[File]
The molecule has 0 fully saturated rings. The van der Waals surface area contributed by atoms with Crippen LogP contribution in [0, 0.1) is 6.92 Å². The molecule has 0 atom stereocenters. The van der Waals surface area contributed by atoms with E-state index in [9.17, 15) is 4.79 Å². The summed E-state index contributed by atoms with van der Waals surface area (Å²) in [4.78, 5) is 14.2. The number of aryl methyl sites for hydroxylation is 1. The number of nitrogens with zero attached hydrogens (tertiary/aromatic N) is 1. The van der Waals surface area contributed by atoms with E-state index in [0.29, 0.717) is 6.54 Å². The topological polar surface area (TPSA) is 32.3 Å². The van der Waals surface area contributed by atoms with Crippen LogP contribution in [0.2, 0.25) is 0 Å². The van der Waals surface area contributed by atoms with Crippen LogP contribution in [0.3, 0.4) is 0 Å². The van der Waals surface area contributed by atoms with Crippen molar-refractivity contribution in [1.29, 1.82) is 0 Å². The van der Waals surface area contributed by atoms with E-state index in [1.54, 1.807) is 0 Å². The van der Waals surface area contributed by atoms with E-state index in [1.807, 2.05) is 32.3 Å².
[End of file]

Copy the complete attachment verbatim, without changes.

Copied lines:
The molecule has 0 fully saturated rings. The van der Waals surface area contributed by atoms with Crippen LogP contribution in [0, 0.1) is 6.92 Å². The molecule has 0 atom stereocenters. The van der Waals surface area contributed by atoms with E-state index in [9.17, 15) is 4.79 Å². The summed E-state index contributed by atoms with van der Waals surface area (Å²) in [4.78, 5) is 14.2. The number of aryl methyl sites for hydroxylation is 1. The number of nitrogens with zero attached hydrogens (tertiary/aromatic N) is 1. The van der Waals surface area contributed by atoms with E-state index in [0.29, 0.717) is 6.54 Å². The topological polar surface area (TPSA) is 32.3 Å². The van der Waals surface area contributed by atoms with Crippen LogP contribution in [0.2, 0.25) is 0 Å². The van der Waals surface area contributed by atoms with Crippen LogP contribution in [0.3, 0.4) is 0 Å². The van der Waals surface area contributed by atoms with Crippen molar-refractivity contribution in [1.29, 1.82) is 0 Å². The van der Waals surface area contributed by atoms with E-state index in [1.54, 1.807) is 0 Å². The van der Waals surface area contributed by atoms with E-state index in [1.807, 2.05) is 32.3 Å².